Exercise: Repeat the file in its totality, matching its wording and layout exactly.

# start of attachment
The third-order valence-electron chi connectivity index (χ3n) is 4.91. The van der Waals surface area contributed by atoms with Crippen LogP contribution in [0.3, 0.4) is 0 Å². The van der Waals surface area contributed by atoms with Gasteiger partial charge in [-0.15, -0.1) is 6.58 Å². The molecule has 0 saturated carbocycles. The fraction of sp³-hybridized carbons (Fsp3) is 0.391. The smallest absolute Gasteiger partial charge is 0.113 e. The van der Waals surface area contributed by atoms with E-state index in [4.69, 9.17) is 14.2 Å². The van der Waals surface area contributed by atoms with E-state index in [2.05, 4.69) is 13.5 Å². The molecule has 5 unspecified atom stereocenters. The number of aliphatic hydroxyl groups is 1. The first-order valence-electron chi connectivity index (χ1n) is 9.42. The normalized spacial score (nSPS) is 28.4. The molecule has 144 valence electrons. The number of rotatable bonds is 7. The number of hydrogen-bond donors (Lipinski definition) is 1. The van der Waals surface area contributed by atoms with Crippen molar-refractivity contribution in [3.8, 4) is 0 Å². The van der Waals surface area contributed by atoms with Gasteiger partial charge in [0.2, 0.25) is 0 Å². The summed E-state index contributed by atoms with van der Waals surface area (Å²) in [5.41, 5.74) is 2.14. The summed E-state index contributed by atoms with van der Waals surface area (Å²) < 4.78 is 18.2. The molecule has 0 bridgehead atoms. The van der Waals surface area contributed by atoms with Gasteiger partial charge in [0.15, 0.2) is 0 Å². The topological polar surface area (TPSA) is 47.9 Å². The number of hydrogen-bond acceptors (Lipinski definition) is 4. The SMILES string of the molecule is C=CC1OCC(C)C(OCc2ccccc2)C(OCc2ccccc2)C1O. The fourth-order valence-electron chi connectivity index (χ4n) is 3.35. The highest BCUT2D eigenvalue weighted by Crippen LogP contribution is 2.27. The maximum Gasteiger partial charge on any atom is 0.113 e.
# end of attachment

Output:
The third-order valence-electron chi connectivity index (χ3n) is 4.91. The van der Waals surface area contributed by atoms with Crippen LogP contribution in [0.3, 0.4) is 0 Å². The van der Waals surface area contributed by atoms with Gasteiger partial charge in [-0.15, -0.1) is 6.58 Å². The molecule has 0 saturated carbocycles. The fraction of sp³-hybridized carbons (Fsp3) is 0.391. The smallest absolute Gasteiger partial charge is 0.113 e. The van der Waals surface area contributed by atoms with E-state index in [4.69, 9.17) is 14.2 Å². The van der Waals surface area contributed by atoms with E-state index in [2.05, 4.69) is 13.5 Å². The molecule has 5 unspecified atom stereocenters. The number of aliphatic hydroxyl groups is 1. The first-order valence-electron chi connectivity index (χ1n) is 9.42. The normalized spacial score (nSPS) is 28.4. The molecule has 144 valence electrons. The number of rotatable bonds is 7. The number of hydrogen-bond donors (Lipinski definition) is 1. The van der Waals surface area contributed by atoms with Crippen molar-refractivity contribution in [3.8, 4) is 0 Å². The van der Waals surface area contributed by atoms with Gasteiger partial charge in [0.2, 0.25) is 0 Å². The summed E-state index contributed by atoms with van der Waals surface area (Å²) in [5.41, 5.74) is 2.14. The summed E-state index contributed by atoms with van der Waals surface area (Å²) < 4.78 is 18.2. The molecule has 0 bridgehead atoms. The van der Waals surface area contributed by atoms with Gasteiger partial charge in [0.15, 0.2) is 0 Å². The topological polar surface area (TPSA) is 47.9 Å². The number of hydrogen-bond acceptors (Lipinski definition) is 4. The SMILES string of the molecule is C=CC1OCC(C)C(OCc2ccccc2)C(OCc2ccccc2)C1O. The fourth-order valence-electron chi connectivity index (χ4n) is 3.35. The highest BCUT2D eigenvalue weighted by Crippen LogP contribution is 2.27. The maximum Gasteiger partial charge on any atom is 0.113 e.